Yorick Wilks is a British computer scientist who has contributed to a wide range of academic fields, including philosophy, artificial intelligence, computational linguistics, natural language processing, and machine translation. He is Emeritus Professor of Artificial Intelligence at the University of Sheffield, and Visiting Professor of Artificial Intelligence at Gresham College in London, a position created for him. He is a Research Associate at the Oxford Internet Institute, Senior Scientist at the Florida Institute of Human and Machine Cognition, and a member of the Epiphany Philosophers. He is a Fellow of the British Computer Society, and of the Association for Computing Machinery. He is a Fellow of the European Association for Artificial Intelligence, and of the American Association for Artificial Intelligence.
Yorick Wilks was born in 1939 in Buckinghamshire. His father was a builder and furniture maker. During the war, he built bombers and wooden planes in London. His father died when Yorik was eleven. Yorick has a younger brother who is a retired accountant.
Yorick describes his childhood as classic working-class childhood. His father was a great influence and despite having left school at thirteen and been educated by the Army, he knew the value of education and told Yorick quite firmly; ‘You are going to go to Cambridge.’ Yorick adds: “Now why he said that, and what he thought going to Cambridge meant, I don’t know. He was a very intelligent man, but uneducated. But he was right, I did as he said.”
Having gone to the local primary school, Yorik passed his Eleven Plus and went on to grammar school – the only boy out of his school to do so. After the death of his father, the family moved to Devon and Yorick went to Torquay Boys’ Grammar School where he earned a scholarship to Cambridge. He says: “I went to Pembroke College, Cambridge and I went there to do physics, but on arrival I didn’t want to do physics, so I changed to mathematics, and after a year or two of mathematics, I changed to philosophy. My career has been in artificial intelligence, so in some sense my life has been going down from more difficult subjects to easier ones all the way; physics, mathematics, philosophy, artificial intelligence. It’s been steadily downhill.”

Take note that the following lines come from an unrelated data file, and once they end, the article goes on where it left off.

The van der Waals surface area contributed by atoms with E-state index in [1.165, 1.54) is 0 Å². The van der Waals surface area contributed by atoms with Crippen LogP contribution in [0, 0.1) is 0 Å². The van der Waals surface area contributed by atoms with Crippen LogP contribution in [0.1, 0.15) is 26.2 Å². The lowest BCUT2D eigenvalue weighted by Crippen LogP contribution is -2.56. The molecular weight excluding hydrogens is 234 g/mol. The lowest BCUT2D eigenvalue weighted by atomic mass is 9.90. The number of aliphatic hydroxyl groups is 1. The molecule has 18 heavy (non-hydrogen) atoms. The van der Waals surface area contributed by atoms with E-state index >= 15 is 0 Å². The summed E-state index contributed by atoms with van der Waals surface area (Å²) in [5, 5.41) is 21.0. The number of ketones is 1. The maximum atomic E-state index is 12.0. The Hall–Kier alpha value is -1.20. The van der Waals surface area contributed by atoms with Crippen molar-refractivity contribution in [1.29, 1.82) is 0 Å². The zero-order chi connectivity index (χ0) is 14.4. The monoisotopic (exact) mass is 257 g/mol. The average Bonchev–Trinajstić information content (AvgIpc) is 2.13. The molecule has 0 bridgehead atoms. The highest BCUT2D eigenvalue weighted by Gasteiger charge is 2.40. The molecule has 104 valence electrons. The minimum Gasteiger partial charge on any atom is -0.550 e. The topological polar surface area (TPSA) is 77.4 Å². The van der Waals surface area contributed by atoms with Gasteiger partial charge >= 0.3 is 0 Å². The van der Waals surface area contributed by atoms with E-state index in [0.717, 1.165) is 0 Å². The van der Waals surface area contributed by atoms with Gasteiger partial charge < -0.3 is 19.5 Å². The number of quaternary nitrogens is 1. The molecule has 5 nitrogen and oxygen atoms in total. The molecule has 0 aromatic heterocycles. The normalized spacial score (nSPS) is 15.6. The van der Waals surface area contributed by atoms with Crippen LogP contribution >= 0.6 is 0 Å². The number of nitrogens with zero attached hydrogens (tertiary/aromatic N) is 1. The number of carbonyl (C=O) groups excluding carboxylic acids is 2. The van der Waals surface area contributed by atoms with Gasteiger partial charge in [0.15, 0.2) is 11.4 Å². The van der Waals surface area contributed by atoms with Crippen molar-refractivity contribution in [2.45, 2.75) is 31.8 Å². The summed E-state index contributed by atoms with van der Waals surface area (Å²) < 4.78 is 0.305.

Yorick says that he didn’t work very hard at Cambridge and instead spent much of his time doing theatre and politics. Speaking about the influences on his life at that time, he says: “I suppose my influences were largely literary at the time. People like Bertrand Russell and George Bernard Shaw were huge influences. They were intellectual giants in those days. I wasn’t that influenced by teachers locally. Margaret Masterman, who was the philosophy tutor for my college, she became the most important influence in my life intellectually, but as a teacher she was terrible. … So really, I was entirely self-taught.”
Cambridge Language Research Unit
Following his degree, Yorick started on his PhD at Cambridge and went to work for Margaret Masterman, his ex-philosophy tutor, who ran a small research unit called the Cambridge Language Research Unit, which did research in machine translation, information retrieval, and language and machines. Yorick says: “She was an utterly inspiring person with enormously strong views on language machines and religion. She was a charismatic character; the kind of person who founds religions, she was that kind of force. She made me believe that metaphysics was very important.”
Having studied under the philosopher Wittgenstein, Margaret believed that metaphysics was tied up with the nature of language. Yorick adds: “What she had carried away from him was this idea that metaphysics was strange and bizarre, but whatever it was, it was, a) important, and b) tied up with language and how language works. Unlike Wittgenstein, Margaret had become a more practical person, and thought that work with computers on language would show you how language worked, and therefore could show you how metaphysics functioned, and that’s what I wanted to do my PhD on.”
Yorick’s thesis was ‘Argument and Metaphysics’, and it took him several years to complete, including a trip to America to gain access to sufficiently powerful computers which weren’t available in Margaret’s unit.